Midnight Ride of Paul Revere
Longfellow's tribute to the famous revolutionary hero begins with a stirring cadence that American school children have committed to memory for over a century. Illustrator Christoper Bing adds luminous paintings, historically rich engravings, and other enrichments to Longfellow's poem, tying the fiction into the fact of what really happened on that April night.
History in the making: the original flag blending into the new flag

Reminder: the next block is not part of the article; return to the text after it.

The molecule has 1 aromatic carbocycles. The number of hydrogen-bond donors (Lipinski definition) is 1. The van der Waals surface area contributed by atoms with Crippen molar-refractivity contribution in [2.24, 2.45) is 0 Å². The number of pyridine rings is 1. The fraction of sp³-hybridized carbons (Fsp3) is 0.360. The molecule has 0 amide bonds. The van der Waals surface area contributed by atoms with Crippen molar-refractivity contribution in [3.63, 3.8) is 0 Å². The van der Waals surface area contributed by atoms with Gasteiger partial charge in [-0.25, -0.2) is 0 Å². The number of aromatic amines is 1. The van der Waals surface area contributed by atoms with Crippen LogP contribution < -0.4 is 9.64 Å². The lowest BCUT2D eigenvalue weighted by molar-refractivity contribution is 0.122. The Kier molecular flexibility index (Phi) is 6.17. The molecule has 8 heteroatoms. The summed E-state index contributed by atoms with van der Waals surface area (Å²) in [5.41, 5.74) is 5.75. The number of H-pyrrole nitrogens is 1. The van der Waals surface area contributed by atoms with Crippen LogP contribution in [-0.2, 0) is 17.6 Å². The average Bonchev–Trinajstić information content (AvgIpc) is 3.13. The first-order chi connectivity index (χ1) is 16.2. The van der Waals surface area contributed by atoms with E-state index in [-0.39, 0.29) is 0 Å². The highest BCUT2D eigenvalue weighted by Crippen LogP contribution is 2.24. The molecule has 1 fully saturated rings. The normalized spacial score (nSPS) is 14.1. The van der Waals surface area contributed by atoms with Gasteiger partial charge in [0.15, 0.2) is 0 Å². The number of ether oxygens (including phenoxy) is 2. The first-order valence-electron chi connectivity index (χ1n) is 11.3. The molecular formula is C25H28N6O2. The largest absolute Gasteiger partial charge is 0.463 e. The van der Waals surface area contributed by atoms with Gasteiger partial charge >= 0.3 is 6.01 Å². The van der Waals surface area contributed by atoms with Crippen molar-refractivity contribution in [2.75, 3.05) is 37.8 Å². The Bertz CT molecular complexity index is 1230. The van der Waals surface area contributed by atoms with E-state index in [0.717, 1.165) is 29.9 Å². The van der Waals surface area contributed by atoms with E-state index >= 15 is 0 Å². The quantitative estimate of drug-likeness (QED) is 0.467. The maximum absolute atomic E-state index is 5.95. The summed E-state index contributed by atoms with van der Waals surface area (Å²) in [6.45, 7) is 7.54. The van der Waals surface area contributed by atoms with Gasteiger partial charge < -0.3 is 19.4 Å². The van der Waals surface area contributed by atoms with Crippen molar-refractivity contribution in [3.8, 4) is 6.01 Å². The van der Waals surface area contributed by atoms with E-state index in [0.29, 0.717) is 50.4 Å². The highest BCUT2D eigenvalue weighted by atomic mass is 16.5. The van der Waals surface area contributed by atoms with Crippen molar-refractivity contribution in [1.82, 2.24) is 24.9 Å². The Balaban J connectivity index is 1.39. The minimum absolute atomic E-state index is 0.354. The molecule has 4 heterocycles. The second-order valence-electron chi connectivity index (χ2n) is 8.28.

Bing (Casey at the Bat) once again brings his love of history and attention to detail to bear in Longfellow's classic poem. Even before the famous opening lines ("Listen, my children, and you shall hear/ Of the midnight ride of Paul Revere"), he is busily setting the stage with period window dressing, including faux marbled endpapers cluttered with what looks like original documents (letters that open with an authentic-looking wax seal, newspaper accounts, etc.) plus a variety of found objects, from antique spectacles to a quill pen, seamlessly integrated with the aid of 21st-century technology. He presents the text itself on pages that appear yellowed with age. Pen-and-ink drawings on scratchboard, resembling period engravings, are washed with color cool midnight blues warmed by the glow of candlelight and brightened by the silvery light of the moon. Bing employs the poem's inherent drama. The stanza beginning "Meanwhile, his friend, through alley and street,/ Wanders and watches, with eager ears," for instance, finds the lamplighter flattened against the corner of a house as he spies on the British grenadiers. If a few of the spreads are difficult to distinguish (e.g., "The shadowy something far away,/ Where the river widens to meet the bay" that triggers the lamplighter's signal cannot be deciphered, for instance, and it is hard to tell that there's a "second lamp in the belfry"), aspiring historians will overlook them in favor of the cornucopia of relevant facts incorporated into the endpapers including Revere's original deposition to the Massachusetts Provincial Congress. For more sophisticated youngsters, Bing's impressive volume helps tell the tale of what happened that April night in 1775. Ages 7-up.